Opening statement from original refurb architect also expresses ‘deep and profound sorrow’ over tragedy
The architect responsible for the original proposals to put cladding on Grenfell Tower has told the inquiry it believed the regulatory system for buildings had been unfit for purpose for many years before 2017’s tragedy.
In an opening statement to the second part of the Grenfell Inquiry, Studio E’s barrister said the practice had been “truly devastated” by the fire at the west London tower block, which claimed 72 lives, and that it thoroughly supported the aims of the wide-ranging investigation.
Prashant Popat said three current members of staff at the Southwark-based practice and one former colleague would give evidence to the inquiry’s second phase, and were keen to explore the firm’s role and whether doing anything differently could have resulted in a different outcome.
He said staff at Studio E felt a “deep and profound sorrow for the tragedy that befell the occupants of Grenfell Tower, all those involved in the rescue attempts following the fire, all their loved ones, and all others affected as circles of appalling consequences rippled outwards” from the events of 14 June 2017.
But the practice’s barrister suggested that failings with the regulatory system and an industry-wide lack of understanding of the suitability of aluminium composite material (ACM) cladding would be Studio E’s key contributions.
He also pointed to Ministry of Housing, Communities and Local Government figures indicating that some 436 other buildings had been fitted with unsafe cladding before the Grenfell Tower fire.
“Studio E does believe that the relevant regulator system was not fit for purpose and appears to have permitted the routine use of unsafe cladding materials on buildings for many years,” Popat said.
“Product manufacturers produced materials and testing data which had the effect of misleading designers to consider that their products were safe.
“At the time of the project, Studio E did not have any knowledge that the products used on the tower were unsafe and there was no information available to it – or, as it understands – to other architects and designers which would have reasonably alerted it to any lack of safety.
“Studio E does consider that it acted as would be expected of a reasonably competent architect in its position.”
The practice’s barrister said Studio E considered it had consulted widely with manufacturers and the project’s specialist consultants – including fire-safety specialists Exova and thermal performance adviser Max Fordham – as part of the design process.
“While various issues were raised which were then considered and resolved – such as cost, durability, method of installation, procurement factors and the like – none of these consultants or suppliers raised any concerns surrounding the brief to overclad the tower or the compliance of the cladding and its components with the building regulations,” Popat said.
“In fact, Studio E was directed to other high-rise residential buildings using similar materials to those under consideration for the tower.”
The barrister added that a fire strategy report from Exova on compliance with Part B4 of the Building Regulations had said the overcladding proposals would “have no adverse effect on the building in relation to external fire spread”.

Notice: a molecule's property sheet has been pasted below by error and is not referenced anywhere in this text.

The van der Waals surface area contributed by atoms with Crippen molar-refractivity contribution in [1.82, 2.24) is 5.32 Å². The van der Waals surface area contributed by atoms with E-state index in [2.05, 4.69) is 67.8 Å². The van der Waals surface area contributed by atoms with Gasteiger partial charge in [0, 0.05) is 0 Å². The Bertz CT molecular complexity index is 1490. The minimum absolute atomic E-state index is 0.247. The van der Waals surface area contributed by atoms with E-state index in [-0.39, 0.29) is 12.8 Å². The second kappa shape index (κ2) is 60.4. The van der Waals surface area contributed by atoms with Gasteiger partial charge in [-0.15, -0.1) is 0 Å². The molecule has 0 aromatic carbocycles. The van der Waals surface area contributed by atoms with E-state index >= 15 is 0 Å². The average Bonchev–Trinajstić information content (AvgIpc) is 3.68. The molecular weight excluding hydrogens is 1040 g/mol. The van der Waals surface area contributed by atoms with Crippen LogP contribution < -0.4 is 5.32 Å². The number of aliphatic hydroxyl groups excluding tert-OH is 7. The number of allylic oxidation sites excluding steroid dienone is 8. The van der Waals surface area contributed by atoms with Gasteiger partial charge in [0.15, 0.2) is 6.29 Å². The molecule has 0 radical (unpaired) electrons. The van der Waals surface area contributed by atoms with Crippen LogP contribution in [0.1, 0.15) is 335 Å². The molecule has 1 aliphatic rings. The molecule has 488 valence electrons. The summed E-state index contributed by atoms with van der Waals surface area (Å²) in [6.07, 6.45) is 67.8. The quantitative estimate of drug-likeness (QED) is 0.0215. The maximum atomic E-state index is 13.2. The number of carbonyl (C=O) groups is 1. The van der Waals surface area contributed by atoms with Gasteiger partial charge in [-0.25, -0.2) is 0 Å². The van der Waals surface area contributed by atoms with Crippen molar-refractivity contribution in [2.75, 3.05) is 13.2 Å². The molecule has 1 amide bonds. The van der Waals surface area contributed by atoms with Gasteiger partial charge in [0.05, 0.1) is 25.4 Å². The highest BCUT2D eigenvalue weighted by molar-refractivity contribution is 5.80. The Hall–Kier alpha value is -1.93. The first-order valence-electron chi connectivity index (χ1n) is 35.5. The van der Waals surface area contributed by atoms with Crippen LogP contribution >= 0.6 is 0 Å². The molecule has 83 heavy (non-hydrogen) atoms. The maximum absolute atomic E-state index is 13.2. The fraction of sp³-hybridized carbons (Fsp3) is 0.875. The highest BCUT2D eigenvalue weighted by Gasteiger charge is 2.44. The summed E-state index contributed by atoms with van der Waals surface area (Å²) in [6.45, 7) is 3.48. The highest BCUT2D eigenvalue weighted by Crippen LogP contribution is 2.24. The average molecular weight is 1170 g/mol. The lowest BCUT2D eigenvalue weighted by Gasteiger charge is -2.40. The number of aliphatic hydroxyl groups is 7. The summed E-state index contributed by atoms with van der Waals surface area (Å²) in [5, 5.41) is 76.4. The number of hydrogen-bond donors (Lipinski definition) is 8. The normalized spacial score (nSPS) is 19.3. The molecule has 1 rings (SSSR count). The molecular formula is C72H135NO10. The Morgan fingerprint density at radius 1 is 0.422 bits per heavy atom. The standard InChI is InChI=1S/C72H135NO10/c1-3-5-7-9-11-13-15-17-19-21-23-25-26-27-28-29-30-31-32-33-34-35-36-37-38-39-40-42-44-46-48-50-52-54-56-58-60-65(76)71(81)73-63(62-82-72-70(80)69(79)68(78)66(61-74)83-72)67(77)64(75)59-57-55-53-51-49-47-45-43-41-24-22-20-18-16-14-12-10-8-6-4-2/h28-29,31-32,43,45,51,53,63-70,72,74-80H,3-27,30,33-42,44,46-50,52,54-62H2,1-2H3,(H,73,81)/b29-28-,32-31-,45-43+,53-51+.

Popat said Fordham had proposed the use of Celotex FR5000 for the rainscreen cladding insulation of the tower.
He added that Studio E also disputed elements of a yet-to-be-published 500-page report by inquiry expert architectural witness Paul Hyett, who is also a past president of the RIBA.
“Studio E’s preliminary analysis has identified numerous, what it regards as, technical or factual inaccuracies in key regards,” he said.
“Further, Studio E does disagree with many of the opinions expressed by Mr Hyett in that report.”
The first phase of the Grenfell Inquiry sought to establish the facts surrounding the outbreak of fire on July 14, 2017, and what happened during the hours that followed – including the rapidity with which fire spread and engulfed the 25-storey building.
>> Also read: Grenfell Inquiry: new details of tragic refurb emerge
The latest phase will look at decision-making up to that point and at the actions of key players, including Studio E which began working on the refurbishment of Grenfell Tower in 2012 after designing the neighbouring Kensington Aldridge Academy school.
Studio E’s role on the refurbishment changed when contractor Rydon was awarded a design-and-build contract for the project, a role that left it responsible for detailed design work.
However Studio E’s involvement with the project continued.
Panel member quits
Separately, inquiry panel member Benita Mehra resigned from her role as independent advisor to the inquiry panel over the weekend – barely a month after her appointment was announced.
The panel said prime minister Boris Johnson had accepted Mehra’s resignation following criticism that one of her previous roles had been supported by a donation from the Arconic Charitable Foundation. Arconic was the manufacturer of the ACM cladding used for the Grenfell refurbishment.
Mehra’s letter to Johnson said: “As you know, I had hoped to draw on my experience and knowledge of the construction industry, of community engagement and of governance within housing management to contribute to the vital work of the inquiry in discovering how and why the devastating fire at Grenfell Tower happened.
“However, it is apparent that my former role as president of the Women’s Engineering Society, which in 2017 accepted a charitable donation from the Arconic Charitable Foundation to support the mentoring of women engineers, has caused serious concern to a number of the bereaved, survivors and resident core participants.”
Mehra said that while she had not linked the donation – which was ring-fenced – to her Grenfell Inquiry role, it had been a “regrettable oversight” in hindsight.